New markets for Sprint's high-speed EVDO Rev. A broadband data service include New York, Los Angeles and Washington.
Sprint Nextel announced Dec. 12 that it has launched 10 new markets for its high-speed EVDO Rev. A broadband data service.
Previously, the Sprint Power Vision service had been available in 10 markets; however, the added markets are the largest in the United States and include New York, Los Angeles, San Francisco, Philadelphia and Washington. Previous markets included Milwaukee, San Diego, Las Vegas and Boston.
Originally Sprint had announced a goal of reaching 40 million people by the end of 2006. However, the new launches include 60 million people, putting the company significantly ahead of its goal. Currently, the company sells broadband wireless cards, announced during CTIA in September, as the primary means to access the service. The company told eWEEK that it plans to bring out in 2007 handsets and smart phones that will take advantage of the Power Vision network.
"It allows people to take the Internet with them and use it in places where they arent accustomed to using it," said Ron Wells, Sprints mobile broadband product marketing manager. He said that users will have a better experience compared with EVDO Rev. 0. "Upload speeds are better," Wells said. "They can use the applications they use at home."
Wells noted that larger attachments are becoming the norm in e-mail. People are using their wireless connections to send everything from PowerPoint presentations to photos, he said. "This enables them to use these applications wherever theyre at."
Sprint plans to use its Power Vision network for a lot more than just e-mail attachments, according to Wells. "Rev. A is going to underpin a lot of new technologies," he said. "The key one for us is high performance push-to-talk."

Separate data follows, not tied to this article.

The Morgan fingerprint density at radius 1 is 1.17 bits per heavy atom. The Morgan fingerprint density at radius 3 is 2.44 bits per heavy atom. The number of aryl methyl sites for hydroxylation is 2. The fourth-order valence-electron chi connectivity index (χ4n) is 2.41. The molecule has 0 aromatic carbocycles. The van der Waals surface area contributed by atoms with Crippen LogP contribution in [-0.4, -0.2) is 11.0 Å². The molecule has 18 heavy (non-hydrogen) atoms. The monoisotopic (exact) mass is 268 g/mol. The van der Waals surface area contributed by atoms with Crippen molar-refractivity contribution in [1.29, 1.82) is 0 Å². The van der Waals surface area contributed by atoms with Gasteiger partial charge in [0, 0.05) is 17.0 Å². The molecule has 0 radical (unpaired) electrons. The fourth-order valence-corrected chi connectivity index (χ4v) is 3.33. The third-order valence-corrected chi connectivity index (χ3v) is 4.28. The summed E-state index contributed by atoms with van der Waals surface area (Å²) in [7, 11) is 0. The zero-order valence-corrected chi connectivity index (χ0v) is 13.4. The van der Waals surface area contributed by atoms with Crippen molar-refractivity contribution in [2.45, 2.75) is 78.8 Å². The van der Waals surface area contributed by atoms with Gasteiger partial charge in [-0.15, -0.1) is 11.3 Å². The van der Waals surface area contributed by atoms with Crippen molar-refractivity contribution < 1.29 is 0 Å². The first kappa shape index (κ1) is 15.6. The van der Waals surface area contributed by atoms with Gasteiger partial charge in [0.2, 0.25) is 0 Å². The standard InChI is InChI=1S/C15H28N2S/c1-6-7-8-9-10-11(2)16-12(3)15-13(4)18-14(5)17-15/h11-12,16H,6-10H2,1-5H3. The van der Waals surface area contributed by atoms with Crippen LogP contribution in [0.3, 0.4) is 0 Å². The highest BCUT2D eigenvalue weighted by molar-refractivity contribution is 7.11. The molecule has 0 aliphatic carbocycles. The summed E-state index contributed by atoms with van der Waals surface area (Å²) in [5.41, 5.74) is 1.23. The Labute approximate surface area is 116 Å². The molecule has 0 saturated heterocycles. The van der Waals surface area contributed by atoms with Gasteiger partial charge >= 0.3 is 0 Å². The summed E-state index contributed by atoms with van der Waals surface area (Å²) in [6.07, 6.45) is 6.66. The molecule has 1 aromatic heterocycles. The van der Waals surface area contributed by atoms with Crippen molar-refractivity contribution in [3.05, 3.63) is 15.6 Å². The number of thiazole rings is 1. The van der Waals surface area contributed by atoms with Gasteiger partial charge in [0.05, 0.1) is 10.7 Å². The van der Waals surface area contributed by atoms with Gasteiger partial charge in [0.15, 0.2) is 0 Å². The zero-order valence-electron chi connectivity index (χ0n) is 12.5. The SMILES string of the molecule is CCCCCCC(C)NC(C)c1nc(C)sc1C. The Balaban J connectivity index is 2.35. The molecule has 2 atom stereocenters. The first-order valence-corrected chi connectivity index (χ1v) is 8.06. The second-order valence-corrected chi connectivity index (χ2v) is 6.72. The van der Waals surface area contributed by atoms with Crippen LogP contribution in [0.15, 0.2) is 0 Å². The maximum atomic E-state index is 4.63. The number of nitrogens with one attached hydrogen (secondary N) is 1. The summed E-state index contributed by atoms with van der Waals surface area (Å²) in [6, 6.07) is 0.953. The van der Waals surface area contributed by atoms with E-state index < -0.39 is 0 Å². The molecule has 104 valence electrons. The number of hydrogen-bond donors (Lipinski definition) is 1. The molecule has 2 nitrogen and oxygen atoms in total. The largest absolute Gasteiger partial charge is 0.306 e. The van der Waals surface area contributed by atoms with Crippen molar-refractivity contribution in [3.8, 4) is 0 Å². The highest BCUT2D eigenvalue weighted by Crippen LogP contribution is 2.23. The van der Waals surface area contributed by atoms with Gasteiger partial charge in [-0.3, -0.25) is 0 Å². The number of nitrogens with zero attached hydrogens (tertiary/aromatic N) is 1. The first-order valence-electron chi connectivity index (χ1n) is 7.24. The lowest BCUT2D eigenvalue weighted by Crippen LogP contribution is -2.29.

Wells noted that computer manufacturers are adding Sprint Power Vision support to their products. "In addition to our overall broadband offering, were able to embed EVDO in their laptops," he said. Sony is embedding Sprints EVDO Rev. A in its Vaio TX series laptop computers, according to Wells.
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"Theyre the first operator to deploy the technology," said Michael Thelander, CEO of Signals Research Group. "Its night and day compared to release 0." Thelander said that Sprints version of EVDO is slightly faster than HSDPA in practice because of the higher upload speed, adding that that theres a two to three times performance improvement with Rev. A over the earlier version.
"It comes down to coverage," Thelander said. "Now that Sprint is going nationwide, the CDMA base stations will be upgraded to EVDO Rev. A."
The Rev. A coverage will be critical to Sprints push-to-talk success, according to Thelander. "Now you can offer your CDMA subscriber and your Nextel subscriber the same experience. Its a killer application," he said.
Push-to-talk will be part of the equation when new handsets are introduced, according to Thelander. "Handsets are going to be second-half 2007," he said. "Handsets are always the long pole in the tent. Today, in a Sprint store, youre buying a data card. At least now when the handsets are introduced, youll have a nationwide EVDO in place to use it."
Wells said that even though the company is ahead of its expansion plans, it doesnt plan to slack off. "You can expect our footprint to grow very quickly," he said. "Well be substantially complete by the second or third quarter."
Wells said that the company has been replacing cell site DO modules for some time now. "When we launch a market its just a matter of updating the software at the switch site," he said.
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Wayne Rash is a Senior Analyst for eWEEK Labs and runs the magazine's Washington Bureau. Prior to joining eWEEK as a Senior Writer on wireless technology, he was a Senior Contributing Editor and previously a Senior Analyst in the InfoWorld Test Center. He was also a reviewer for Federal Computer Week and Information Security Magazine. Previously, he ran the reviews and events departments at CMP's InternetWeek.
He is a retired naval officer, a former principal at American Management Systems and a long-time columnist for Byte Magazine. He is a regular contributor to Plane & Pilot Magazine and The Washington Post.